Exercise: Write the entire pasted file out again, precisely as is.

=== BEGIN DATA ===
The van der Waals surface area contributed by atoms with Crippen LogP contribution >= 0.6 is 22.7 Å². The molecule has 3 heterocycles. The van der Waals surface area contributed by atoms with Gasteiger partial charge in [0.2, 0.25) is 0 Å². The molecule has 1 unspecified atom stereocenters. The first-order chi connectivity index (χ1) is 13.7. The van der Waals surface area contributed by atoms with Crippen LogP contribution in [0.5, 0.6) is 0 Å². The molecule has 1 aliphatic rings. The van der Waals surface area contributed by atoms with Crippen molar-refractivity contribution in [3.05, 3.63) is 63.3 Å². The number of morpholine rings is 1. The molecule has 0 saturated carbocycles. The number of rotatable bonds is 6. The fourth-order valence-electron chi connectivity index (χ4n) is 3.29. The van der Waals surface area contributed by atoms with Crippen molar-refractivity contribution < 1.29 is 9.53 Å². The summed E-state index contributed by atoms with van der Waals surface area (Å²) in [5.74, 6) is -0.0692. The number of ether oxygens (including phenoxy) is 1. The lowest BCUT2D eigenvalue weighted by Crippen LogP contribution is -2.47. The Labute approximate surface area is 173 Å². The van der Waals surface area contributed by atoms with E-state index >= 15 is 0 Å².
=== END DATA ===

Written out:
The van der Waals surface area contributed by atoms with Crippen LogP contribution >= 0.6 is 22.7 Å². The molecule has 3 heterocycles. The van der Waals surface area contributed by atoms with Gasteiger partial charge in [0.2, 0.25) is 0 Å². The molecule has 1 unspecified atom stereocenters. The first-order chi connectivity index (χ1) is 13.7. The van der Waals surface area contributed by atoms with Crippen LogP contribution in [0.5, 0.6) is 0 Å². The molecule has 1 aliphatic rings. The van der Waals surface area contributed by atoms with Crippen molar-refractivity contribution in [3.05, 3.63) is 63.3 Å². The number of morpholine rings is 1. The molecule has 0 saturated carbocycles. The number of rotatable bonds is 6. The fourth-order valence-electron chi connectivity index (χ4n) is 3.29. The van der Waals surface area contributed by atoms with Crippen molar-refractivity contribution < 1.29 is 9.53 Å². The summed E-state index contributed by atoms with van der Waals surface area (Å²) in [5.74, 6) is -0.0692. The number of ether oxygens (including phenoxy) is 1. The lowest BCUT2D eigenvalue weighted by Crippen LogP contribution is -2.47. The Labute approximate surface area is 173 Å². The van der Waals surface area contributed by atoms with E-state index >= 15 is 0 Å².